No, Dark Personalities Aren't Always "Master Strategists"


New research argues that dark personalities are no smarter than the rest of us.


A new study published by a team of psychologists at the University of Alabama refutes the notion that “Machiavellian personalities” — those who have a penchant for being strategic, deceptive, and even manipulative to achieve their goals — are any smarter than other personality types.

“The Machiavellian individual is presumed to be a master social strategist,” state the authors of the research, led by William Hart. “However, research has generally failed to support this assumption. Surprisingly, Machiavellians tend to under-perform on various social-cognitive tasks that entail intuiting other’s internal states such as a person’s intentions or emotions.”

The psychologists theorized that this disconnect might stem from an overly simplistic view of Machiavellianism.

“Previous research has been limited to measures of Machiavellianism that are unidimensional,” say the researchers. “Here, we propose to study the link between Machiavellianism and social-cognitive skill by simultaneously considering the complexities of both constructs.”

To do so, the scientists split the personality trait of Machiavellianism into five distinct features, examined below:

Antagonism.- Antagonism describes the callous, exploitative, selfish, and immodest tendencies found in people who exhibit Machiavellian personalities.

Planfulness.- Planfulness refers to a careful, detail-oriented processing style. It is also found in people with Machiavellian personalities.

Agency.- Agentic individuals show high ambition and power striving. Elevated levels of agency are one of the hallmarks of Machiavellianism.

Tactics. Tactics, similar to antagonism, are tendencies toward manipulation and exploitation that are exhibited by Machiavellian personalities.

Cynical views. Cynical views refer to misanthropic ideas about human behavior. They are also expressed by Machiavellian personalities.

Then, they separated social-cognitive skills into two components:

Social prediction. Social prediction skill involves predicting people’s mental experiences and behaviors. It taps into a person's awareness of psychological principles such as being able to empathize with others and be able to use persuasion tactics such as the foot-in-the-door strategy.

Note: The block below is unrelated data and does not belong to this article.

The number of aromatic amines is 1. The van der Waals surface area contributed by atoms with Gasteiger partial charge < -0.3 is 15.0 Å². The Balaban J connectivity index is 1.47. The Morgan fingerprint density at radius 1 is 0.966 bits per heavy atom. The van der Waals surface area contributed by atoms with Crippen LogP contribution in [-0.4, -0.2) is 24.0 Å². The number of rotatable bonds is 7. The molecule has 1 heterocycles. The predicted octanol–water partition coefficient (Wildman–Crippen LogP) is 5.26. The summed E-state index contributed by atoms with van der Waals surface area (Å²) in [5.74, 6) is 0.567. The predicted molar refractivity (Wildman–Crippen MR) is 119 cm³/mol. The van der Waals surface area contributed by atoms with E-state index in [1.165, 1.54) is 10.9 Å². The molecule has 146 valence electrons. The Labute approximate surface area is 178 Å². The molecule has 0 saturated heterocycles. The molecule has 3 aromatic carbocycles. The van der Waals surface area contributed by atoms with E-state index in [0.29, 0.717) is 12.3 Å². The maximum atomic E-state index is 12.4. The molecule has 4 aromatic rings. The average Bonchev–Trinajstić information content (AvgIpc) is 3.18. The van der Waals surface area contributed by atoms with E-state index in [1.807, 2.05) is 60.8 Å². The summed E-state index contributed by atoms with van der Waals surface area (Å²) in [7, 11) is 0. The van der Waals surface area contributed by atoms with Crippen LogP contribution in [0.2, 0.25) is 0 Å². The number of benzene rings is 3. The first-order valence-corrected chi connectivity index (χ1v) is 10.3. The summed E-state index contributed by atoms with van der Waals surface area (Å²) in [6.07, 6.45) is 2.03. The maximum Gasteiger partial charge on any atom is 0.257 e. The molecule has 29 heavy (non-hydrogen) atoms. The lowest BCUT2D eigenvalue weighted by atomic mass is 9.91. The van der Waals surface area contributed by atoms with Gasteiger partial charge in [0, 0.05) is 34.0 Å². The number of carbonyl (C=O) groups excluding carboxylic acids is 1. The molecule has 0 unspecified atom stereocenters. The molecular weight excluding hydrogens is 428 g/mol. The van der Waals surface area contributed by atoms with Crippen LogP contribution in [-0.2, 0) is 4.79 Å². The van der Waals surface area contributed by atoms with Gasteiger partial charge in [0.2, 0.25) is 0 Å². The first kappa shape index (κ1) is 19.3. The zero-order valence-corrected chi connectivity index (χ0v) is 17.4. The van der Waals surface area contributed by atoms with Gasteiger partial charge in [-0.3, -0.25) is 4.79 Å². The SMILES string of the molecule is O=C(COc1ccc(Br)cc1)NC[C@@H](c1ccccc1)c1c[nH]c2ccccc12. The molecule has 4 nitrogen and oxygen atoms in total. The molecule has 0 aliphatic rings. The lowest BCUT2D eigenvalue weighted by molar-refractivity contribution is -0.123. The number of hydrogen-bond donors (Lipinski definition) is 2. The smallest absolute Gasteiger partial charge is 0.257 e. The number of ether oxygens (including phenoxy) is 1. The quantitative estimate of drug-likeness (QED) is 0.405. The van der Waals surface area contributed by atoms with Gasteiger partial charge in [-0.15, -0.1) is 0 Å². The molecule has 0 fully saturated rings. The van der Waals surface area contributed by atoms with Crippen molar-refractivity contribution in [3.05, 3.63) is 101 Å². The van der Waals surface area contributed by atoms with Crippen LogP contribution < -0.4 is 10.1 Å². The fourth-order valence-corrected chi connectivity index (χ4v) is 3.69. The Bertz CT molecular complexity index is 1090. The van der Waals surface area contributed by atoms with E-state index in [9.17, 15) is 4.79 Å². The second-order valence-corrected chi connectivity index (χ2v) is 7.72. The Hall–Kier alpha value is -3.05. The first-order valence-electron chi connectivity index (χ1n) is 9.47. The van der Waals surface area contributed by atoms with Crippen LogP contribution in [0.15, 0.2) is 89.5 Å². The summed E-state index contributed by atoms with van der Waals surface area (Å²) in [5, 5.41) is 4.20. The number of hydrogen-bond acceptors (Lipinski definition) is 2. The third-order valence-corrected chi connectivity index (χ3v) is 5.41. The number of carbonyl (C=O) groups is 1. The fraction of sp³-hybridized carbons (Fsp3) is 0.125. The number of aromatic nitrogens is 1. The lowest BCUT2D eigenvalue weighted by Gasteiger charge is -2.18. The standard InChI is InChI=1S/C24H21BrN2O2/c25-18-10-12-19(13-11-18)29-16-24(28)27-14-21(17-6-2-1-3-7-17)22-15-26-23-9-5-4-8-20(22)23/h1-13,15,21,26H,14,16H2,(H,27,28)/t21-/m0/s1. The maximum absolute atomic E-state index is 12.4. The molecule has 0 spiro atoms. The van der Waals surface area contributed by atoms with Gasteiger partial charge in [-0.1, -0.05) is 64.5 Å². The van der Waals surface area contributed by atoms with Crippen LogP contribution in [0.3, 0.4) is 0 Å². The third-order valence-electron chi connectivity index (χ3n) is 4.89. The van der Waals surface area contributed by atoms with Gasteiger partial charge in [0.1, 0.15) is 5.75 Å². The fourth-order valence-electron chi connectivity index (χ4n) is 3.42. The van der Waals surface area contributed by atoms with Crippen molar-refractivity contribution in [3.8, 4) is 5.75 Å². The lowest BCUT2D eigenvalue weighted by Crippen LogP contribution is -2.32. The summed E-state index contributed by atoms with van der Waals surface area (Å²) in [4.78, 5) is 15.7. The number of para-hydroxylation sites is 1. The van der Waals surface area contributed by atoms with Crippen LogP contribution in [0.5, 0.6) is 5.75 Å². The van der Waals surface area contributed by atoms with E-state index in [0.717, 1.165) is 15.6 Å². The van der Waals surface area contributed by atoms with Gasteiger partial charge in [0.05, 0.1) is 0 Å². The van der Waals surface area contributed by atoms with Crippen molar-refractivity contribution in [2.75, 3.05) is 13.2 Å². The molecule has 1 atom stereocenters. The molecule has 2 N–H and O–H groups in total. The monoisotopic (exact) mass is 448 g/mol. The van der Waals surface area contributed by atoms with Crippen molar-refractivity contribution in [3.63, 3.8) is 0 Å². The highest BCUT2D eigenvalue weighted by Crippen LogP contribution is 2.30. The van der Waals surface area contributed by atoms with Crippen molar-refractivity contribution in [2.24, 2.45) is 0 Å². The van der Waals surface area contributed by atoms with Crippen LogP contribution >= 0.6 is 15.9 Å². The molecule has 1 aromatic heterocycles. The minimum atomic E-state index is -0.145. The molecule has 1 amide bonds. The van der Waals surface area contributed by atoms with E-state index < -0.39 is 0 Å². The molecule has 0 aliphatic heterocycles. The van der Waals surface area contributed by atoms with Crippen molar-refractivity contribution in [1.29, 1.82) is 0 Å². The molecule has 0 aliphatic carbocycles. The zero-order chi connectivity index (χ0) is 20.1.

Person perception. Closely related to social prediction, person perception skill involves being able to accurately “read” the personality characteristics, emotions, and motives of other individuals.

The scientists recruited 461 U.S. undergraduate students to complete a series of scales that measured the seven psychological constructs listed above. For instance, to measure one's person perception skill, participants were asked to complete the “Reading the Mind in the Eyes Test,” which asks test-takers to infer people’s emotional and cognitive states from still-pictures of people's eyes.

The scientists then analyzed how each specific feature of Machiavellianism related to the social-cognitive skill areas. They found that the “planfulness” feature of Machiavellianism was predictive of higher scores on both social-cognitive skill areas while the “antagonistic” and “tactics” dimensions of Machiavellianism were associated with lower social prediction and person perception scores.

In other words, the researchers offer a scientific explanation why Machiavellian personality types can be simultaneously more clever and more obtuse than their non-Machiavellian counterparts: their social-cognitive skills benefit from their careful, detail-oriented processing style but suffer from their callous, selfish, and immodest tendencies.

They conclude, “Broadly, our research highlights the importance of studying Machiavellianism as a multi-dimensional construct.”

This research corroborates other studies that suggest we give dark personalities too much credit for their "heightened" intelligence. For instance, one study found that grandiose narcissists were more likely to view themselves as more intelligent than others even though the intelligence tests showed no reliable pattern of intellectual superiority.

Why? The researchers surmise that it has to do with the narcissist's belief that intelligence is an integral part of their self-concept.

They write, "Individuals with high grandiose narcissism maintain unrealistically positive self‐views with regard to intelligence. They feel that high intelligence is a resource that buys people benefits in multiple domains, and they feel that they possess that resource. Thus, people scoring high on grandiose narcissism are indeed preoccupied with the topic of intelligence."

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